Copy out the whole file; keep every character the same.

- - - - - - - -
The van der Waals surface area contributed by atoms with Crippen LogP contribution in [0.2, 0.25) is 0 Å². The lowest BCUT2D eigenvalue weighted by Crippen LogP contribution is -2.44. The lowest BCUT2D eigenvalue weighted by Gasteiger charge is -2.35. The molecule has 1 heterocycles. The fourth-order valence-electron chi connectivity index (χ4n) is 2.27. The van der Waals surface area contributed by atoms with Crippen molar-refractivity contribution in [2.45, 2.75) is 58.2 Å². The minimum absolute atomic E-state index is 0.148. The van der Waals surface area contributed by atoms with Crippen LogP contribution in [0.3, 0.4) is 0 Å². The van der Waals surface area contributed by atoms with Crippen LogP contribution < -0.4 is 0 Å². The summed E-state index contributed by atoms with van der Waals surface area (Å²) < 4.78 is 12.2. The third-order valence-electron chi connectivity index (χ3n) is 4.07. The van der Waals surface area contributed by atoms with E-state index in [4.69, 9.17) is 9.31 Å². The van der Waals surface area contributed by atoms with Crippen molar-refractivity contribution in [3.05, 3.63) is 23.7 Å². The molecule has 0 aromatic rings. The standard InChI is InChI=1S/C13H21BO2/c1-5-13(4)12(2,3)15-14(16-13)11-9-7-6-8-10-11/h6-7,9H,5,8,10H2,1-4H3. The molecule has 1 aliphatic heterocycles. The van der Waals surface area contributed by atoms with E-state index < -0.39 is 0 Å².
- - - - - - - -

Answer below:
The van der Waals surface area contributed by atoms with Crippen LogP contribution in [0.2, 0.25) is 0 Å². The lowest BCUT2D eigenvalue weighted by Crippen LogP contribution is -2.44. The lowest BCUT2D eigenvalue weighted by Gasteiger charge is -2.35. The molecule has 1 heterocycles. The fourth-order valence-electron chi connectivity index (χ4n) is 2.27. The van der Waals surface area contributed by atoms with Crippen molar-refractivity contribution in [2.45, 2.75) is 58.2 Å². The minimum absolute atomic E-state index is 0.148. The van der Waals surface area contributed by atoms with Crippen LogP contribution in [0.3, 0.4) is 0 Å². The van der Waals surface area contributed by atoms with Crippen LogP contribution < -0.4 is 0 Å². The summed E-state index contributed by atoms with van der Waals surface area (Å²) < 4.78 is 12.2. The third-order valence-electron chi connectivity index (χ3n) is 4.07. The van der Waals surface area contributed by atoms with E-state index in [4.69, 9.17) is 9.31 Å². The van der Waals surface area contributed by atoms with Crippen molar-refractivity contribution in [3.05, 3.63) is 23.7 Å². The molecule has 0 aromatic rings. The standard InChI is InChI=1S/C13H21BO2/c1-5-13(4)12(2,3)15-14(16-13)11-9-7-6-8-10-11/h6-7,9H,5,8,10H2,1-4H3. The molecule has 1 aliphatic heterocycles. The van der Waals surface area contributed by atoms with E-state index < -0.39 is 0 Å².